A pair of permanent magnets 38 and 40 are mounted at opposite ends of the pole pieces 34 and 36 magnetically coupled thereto to provide a magnetic erasing field extending between the adjacent edges of the pole pieces 34 and 36. The strength of the erasing field can be controlled by properly balancing the strength of the permanent magnets 38 and 40, and the distance between the adjacent edges of the pole pieces 34 and 36. These parameters are properly selected to provide an erasing field between the pole pieces 34 and 36 which has a field strength above 450 oersteds and below the coercivity of the magnetic material which forms the magnetic recording layer 28 of the record number 24. As illustrated in FIGS. 1 and 3, the pole pieces and permanent magnets 34-40 may be mounted on the frame 22 of the device by suitable mounting plates 42 and 44 supported on the frame by screws 46.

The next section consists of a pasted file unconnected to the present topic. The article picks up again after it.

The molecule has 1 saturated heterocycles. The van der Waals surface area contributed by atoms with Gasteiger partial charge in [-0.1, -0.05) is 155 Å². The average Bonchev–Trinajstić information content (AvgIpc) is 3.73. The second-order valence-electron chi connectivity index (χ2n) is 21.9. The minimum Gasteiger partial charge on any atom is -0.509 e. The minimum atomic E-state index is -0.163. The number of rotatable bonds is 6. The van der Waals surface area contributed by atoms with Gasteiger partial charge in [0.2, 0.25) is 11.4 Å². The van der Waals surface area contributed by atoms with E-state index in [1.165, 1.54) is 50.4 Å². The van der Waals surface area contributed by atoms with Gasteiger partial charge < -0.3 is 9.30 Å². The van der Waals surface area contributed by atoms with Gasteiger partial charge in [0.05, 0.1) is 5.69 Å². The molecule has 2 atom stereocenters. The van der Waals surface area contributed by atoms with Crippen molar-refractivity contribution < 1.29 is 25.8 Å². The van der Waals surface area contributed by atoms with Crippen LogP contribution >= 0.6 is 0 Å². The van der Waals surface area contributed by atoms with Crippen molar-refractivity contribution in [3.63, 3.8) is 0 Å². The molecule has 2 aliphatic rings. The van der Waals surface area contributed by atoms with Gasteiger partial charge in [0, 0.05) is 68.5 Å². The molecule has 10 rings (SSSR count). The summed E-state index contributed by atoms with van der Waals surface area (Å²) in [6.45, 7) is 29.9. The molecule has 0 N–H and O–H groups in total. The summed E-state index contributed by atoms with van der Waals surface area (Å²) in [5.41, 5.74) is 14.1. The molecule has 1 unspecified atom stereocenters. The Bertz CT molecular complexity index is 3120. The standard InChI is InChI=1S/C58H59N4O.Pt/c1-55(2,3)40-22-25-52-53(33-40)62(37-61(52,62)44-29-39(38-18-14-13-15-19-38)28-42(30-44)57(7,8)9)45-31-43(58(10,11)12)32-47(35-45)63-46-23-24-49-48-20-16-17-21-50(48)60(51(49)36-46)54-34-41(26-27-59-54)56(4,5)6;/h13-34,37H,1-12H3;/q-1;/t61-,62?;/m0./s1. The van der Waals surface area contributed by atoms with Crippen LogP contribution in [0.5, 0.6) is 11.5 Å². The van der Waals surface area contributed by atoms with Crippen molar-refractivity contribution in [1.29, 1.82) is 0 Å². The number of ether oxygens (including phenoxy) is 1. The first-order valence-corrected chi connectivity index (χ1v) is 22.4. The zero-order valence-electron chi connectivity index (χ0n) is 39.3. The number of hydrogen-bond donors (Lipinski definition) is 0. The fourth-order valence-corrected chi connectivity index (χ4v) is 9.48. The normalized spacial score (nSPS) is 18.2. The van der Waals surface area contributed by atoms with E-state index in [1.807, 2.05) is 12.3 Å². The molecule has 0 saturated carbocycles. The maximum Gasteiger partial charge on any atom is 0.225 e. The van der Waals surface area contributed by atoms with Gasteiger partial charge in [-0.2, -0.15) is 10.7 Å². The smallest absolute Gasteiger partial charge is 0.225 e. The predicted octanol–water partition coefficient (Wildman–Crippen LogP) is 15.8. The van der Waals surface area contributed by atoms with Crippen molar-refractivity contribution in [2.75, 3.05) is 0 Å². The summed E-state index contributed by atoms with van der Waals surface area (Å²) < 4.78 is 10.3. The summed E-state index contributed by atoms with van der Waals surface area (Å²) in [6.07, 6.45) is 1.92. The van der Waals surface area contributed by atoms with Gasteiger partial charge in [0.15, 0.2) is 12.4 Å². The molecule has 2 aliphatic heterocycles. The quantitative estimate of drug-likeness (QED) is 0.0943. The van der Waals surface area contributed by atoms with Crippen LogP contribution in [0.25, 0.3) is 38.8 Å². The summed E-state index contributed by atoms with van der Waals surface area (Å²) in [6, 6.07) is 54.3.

It will be apparent that the apparatus of FIGS. 1-3 may be operated by driving the transport belts 14 and 16 to move the record number 24 in the direction of the arrow in FIG. 1 so that the record number passes first through the erasing means 32 and hence past the magnetic recording head 10. On the first pass through the apparatus, a drive signal may be applied to the recording head 10 to record information on the record member, as for instance where current account balance information may be recorded on a credit card used in place of a savings account passbook as mentioned in applicant's application Ser. No. 387,695 filed Aug. 5, 1964 now U.S. Pat. No. 3,513,298. After information is recorded on the record member 24 the record member may be removed from that apparatus for a prolonged period of time as when it may be carried away by the customer using the credit card, and at a later date the record member is returned to the position illustrated in FIG. 1 where the information recorded on the card may be read. During the reading operation, the record member 24 again passes first through the erasing means 32 and hence past the magnetic head 10, where the signal recorded on the recording member is detected. If, of course, a forged magnetic recording member 24 is passed through the apparatus during reading, where the recording member is made from a low-coercivity material, the detection head will not read any information from the recording member because the information will be erased prior to the completion of reading.